“We compared it with other metrics, and this was a particularly strong result,” says Bothwell. “If a stock looked overvalued according to our metric, the market realigned it.” Giving further credence to the argument that intangible assets and knowledge capital are the real drivers of value in corporate enterprises.

BUILDING A BETTER SCORECARD

WHAT ARE KNOWLEDGE EARNINGS and knowledge capital? New York University accounting and finance professor Baruch Lev’s methodology for computing these values begins with an estimate of a company’s “normalized earnings.” That figure is derived from the average of three years of historical core earnings, and three years of consensus analyst estimates as compiled by IBES International. Thus, knowledge earnings reflect both past performance and future growth potential.

These normalized earnings are then compared with the expected rates of return on the company’s physical and financial assets as recorded on its balance sheet. In the competitive global marketplace, physical and financial assets have largely become commodities. The expected aftertax returns used in the broad cross-sectional Scorecard are 7 percent for physical assets and 4.5 percent for financial assets. In company- specific measurements, physical and financial assets are adjusted to fair values, and their expected returns are adjusted to company circumstances.

The portion of normalized earnings for any given year that exceeds the expected returns on book assets represents knowledge earnings–the performance contribution attributable to the intangible assets of a company. Knowledge capital is then computed as the present discounted value of all future knowledge earnings. Without a widely accepted expected rate of return for knowledge assets, the average 10.5 percent historical aftertax return of three knowledge-rich industries (software, biotechnology, and pharmaceuticals) is used as the discount rate.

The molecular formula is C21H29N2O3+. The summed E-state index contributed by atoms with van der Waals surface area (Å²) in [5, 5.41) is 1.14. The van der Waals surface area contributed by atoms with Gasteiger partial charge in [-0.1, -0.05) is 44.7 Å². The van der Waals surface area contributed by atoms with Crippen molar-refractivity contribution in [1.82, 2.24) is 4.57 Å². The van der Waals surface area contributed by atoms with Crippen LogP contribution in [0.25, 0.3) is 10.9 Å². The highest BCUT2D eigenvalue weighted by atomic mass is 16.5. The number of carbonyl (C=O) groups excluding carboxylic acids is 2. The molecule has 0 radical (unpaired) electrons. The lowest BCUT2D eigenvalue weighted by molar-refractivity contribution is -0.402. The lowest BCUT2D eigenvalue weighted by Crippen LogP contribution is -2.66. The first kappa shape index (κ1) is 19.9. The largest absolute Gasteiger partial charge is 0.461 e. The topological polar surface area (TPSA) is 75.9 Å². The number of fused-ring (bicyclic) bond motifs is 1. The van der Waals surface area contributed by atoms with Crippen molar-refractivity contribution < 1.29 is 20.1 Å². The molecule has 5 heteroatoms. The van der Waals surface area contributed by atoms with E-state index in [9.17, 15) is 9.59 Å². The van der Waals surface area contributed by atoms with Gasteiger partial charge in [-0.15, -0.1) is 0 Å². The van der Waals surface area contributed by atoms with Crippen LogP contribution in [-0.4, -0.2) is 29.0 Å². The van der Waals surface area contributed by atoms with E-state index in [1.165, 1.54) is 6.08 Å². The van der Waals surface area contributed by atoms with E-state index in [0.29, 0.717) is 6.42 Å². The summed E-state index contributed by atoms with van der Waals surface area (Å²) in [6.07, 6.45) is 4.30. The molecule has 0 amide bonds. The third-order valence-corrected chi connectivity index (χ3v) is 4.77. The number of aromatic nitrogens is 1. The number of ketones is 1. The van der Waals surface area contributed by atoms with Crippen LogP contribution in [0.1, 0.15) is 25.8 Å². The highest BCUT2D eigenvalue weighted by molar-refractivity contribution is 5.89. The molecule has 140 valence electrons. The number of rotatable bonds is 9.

ACROSS THE BOARDS

From aerospace & defense to telecom equipment, industry rankings of median knowledge-capital earnings.

Industry Knowl. Capital ($ millions) Knowl Earnings ’99 ($ millions) Change in Knowl. Earnings ’98-’99 ($ millions) Knowl. Capital / Book Value Market Value / Book Value Market Value / Compre- hensive Value Market Value 8/31/00 ($ millions)
Aerospace & Defense 23,447 1,417 65 3.58 1.8 .50 11,407
Airlines 7,949 399 22 2.12 1.0 0.55 5,496
Biotech 4,393 171 40 5.18 16.3 3.07 13,940
Chemicals 9,948 632 42 3.08 2.2 0.75 7,746
Computer Hardware 49,857 2,490 389 6.69 17.5 1.85 202,719